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The climate of Côte d'Azur (France)
The coastal strip from Saint Tropez up to the French- Italian border owes her name Côte d’Azur to the azure-blue seawater. This
part of the coast is known for its splendid sunny mediterranean climate with an average of some three thousand sun hours a year and
temperatures in the summer going up to an average of all but thirty degrees. For years it is particularly the rich and the jetset
who have been staying here in the period of May up to and including September. The mundane seaside resort of Cannes attracts
international film stars, television stars and pop stars with the various international exhibitions of which the Filmfestival is the
best-known. Because the cultivable areas are completely built over the price of the ground is very high and also the houses,
villas and apartments are expensive. Many rich French, but also well-to-do foreigners like to buy their second (or third or
something) house in this piece of France. Anyone who stays in this region feels and sees the wealth, but particularly also the
magnificent luxurious life. As a true god in France you enjoy here the most delicious fresh fish in restaurants in the atmospheric
harbours or you plunge into the nightlife among the jetset. The climate surely contributes its mite to the popularity of this
coastal region. The agreeable weather mostly starts already rather early. Spring mostly starts about the middle of March and in
May the first summery temperatures are already measured. From April the chances of precipitation already diminish strongly which
makes a stay here a lot more agreeable. In the summer months it is warm but seldom tóó warm. Temperatures of about forty degrees
can occur but the chance of that is smaller than along the popular beaches of Spain, Italy, Greece or Turkey. For the guests who
want to keep looking every inch a gentleman or a lady in haute couture it is really pleasant if it is not tropically warm and


The winters along the Côte d’Azur are a lot greyer and wetter than the rest of the year, but it does not often get cold. Snow can
occur, particularly in the eastern part of the region. Most of the days the temperature at night stays well above freezing point
and in the daytime the thermometer almost always exceeds 10 degrees.

A phenomenon that you can have to deal with during a visit to this area is the so-called mistral. This is a cold and hard wind
blowing from the north-west through the Rhône-valley to the Mediterranean Sea. A mistral causes a considerable descent of the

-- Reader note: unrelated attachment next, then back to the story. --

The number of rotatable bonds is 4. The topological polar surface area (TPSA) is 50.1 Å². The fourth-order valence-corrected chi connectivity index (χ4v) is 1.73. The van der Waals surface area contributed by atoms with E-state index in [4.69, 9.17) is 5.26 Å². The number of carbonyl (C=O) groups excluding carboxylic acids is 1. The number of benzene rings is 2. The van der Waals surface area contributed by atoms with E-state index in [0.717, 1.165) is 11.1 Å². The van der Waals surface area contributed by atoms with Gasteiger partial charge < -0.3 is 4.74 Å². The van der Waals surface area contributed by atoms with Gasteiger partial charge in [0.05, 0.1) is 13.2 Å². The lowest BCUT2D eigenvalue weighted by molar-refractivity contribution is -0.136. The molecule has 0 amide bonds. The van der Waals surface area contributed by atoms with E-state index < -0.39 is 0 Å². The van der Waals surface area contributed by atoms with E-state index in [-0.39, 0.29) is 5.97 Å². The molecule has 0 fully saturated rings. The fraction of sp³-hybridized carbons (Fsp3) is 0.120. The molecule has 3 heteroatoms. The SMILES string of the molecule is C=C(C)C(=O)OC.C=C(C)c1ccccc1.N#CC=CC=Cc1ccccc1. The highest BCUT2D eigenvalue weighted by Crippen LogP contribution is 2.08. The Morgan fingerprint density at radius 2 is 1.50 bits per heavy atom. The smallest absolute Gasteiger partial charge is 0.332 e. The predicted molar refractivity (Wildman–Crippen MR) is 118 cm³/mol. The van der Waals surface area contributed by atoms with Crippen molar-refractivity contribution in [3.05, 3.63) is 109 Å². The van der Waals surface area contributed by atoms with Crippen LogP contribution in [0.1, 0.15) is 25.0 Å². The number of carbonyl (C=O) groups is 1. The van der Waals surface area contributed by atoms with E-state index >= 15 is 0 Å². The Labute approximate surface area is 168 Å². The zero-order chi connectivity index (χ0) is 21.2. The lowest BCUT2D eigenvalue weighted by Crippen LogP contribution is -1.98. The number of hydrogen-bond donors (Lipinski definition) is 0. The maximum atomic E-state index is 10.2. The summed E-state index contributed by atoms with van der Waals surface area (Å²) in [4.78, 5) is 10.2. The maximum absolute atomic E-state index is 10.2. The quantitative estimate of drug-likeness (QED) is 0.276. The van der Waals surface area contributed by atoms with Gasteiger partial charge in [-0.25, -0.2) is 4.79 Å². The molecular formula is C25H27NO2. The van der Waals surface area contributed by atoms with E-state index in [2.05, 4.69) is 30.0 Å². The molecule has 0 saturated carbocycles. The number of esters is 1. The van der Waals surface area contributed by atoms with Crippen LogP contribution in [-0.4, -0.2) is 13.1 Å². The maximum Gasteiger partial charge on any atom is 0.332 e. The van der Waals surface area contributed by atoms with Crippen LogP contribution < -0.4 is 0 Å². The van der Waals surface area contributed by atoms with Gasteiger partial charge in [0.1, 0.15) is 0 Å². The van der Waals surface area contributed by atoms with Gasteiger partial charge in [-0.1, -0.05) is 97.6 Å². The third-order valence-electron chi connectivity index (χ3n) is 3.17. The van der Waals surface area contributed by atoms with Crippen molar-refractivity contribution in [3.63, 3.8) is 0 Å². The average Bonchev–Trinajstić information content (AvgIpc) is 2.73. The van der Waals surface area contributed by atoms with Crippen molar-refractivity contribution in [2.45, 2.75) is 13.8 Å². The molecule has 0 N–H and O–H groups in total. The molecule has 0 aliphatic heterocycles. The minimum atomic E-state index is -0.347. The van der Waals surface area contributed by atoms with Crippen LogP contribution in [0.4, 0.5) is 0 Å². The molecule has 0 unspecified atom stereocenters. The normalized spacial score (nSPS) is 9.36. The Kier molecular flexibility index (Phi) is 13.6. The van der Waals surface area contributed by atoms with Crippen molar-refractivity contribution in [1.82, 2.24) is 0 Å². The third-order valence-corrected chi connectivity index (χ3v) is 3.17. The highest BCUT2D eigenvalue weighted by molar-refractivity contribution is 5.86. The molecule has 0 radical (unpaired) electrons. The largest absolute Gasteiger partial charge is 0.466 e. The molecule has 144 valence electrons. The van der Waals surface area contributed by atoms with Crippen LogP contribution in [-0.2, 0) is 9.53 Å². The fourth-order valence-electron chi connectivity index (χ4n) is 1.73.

temperature within a few hours and also the temperature of the seawater drops with a few degrees because the warm toplayer of the water is blown away through which the colder water from the lower layers of the sea is sucked upwards. A mistral is caused by large differences in pressure between the Atlantic Ocean (high pressure) and the Gulf of Genoa (low pressure). A mistral can sometimes continue for days and particularly in the summer it is regularly a hit, sometimes up to 2 or 3 times a month. Along the Côte d’Azur it is particularly the area west of Fréjus and east of Monaco that is subject to the mistral. Exceptions are places that, by overgrowth and/or hills, are sheltered against winds from the north and/or the north-west.

Climate information
The data below is based on registered weather data and applies to Côte d'Azur:

temperature (°C)


temperature (°C)
hours of sunshine

average days with precipitation
per month
per month
temperature (°C)
January 12 6 5 12 13
February 13 6 6 11 13
March 14 7 7 12 13
April 17 9 8 11 14
May 21 12 9 10 16
June 24 15 10 9 19
July 28 20 12 5 22
August 28 20 10 6 23
September 25 16 8 8 21
October 21 13 7 11 19
November 16 9 5 12 16
December 13 6 5 12 14
= 0-5 mm ● = 6-30 mm ● = 31-60 mm ● = 61-100 mm ● = 101-200 mm ● = over 200 mm
= 0-0.2 inches ● = 0.2-1.2 inches ● = 1.2-2.4 inches ● = 2.5-4 inches ● = 4.1-8 inches ● = over 8 inches

More climate information
Climate figures are very useful but don’t present a general impression of the climate and the eventual weather circumstances within a certain period. The figures don’t always reflect the chance of wintry weather, extreme heat or hurricanes. That is why we offer useful extra climate information for each month of the year:

chance of
(very) hot


chance of
(very) cool
chance of

chance of
chance of
sunny days


click here for the explanation of the symbols

The information at this site was carefully composed from climate data collected by meteorological services, meteorological offices, climate experts and other sources. “More climate info” is based on statistics, climate data and personal experience. No rights can be derived from this site. Weather has no memory and gives no guaranties. Nothing is as changeable and unpredictable as the weather. The authors of this site feel in no way responsible for any damages caused by misinterpretation or other circumstances that may influence your holiday or trip to a certain destination. We provide information, it’s up to the reader to use it to it’s benefit.


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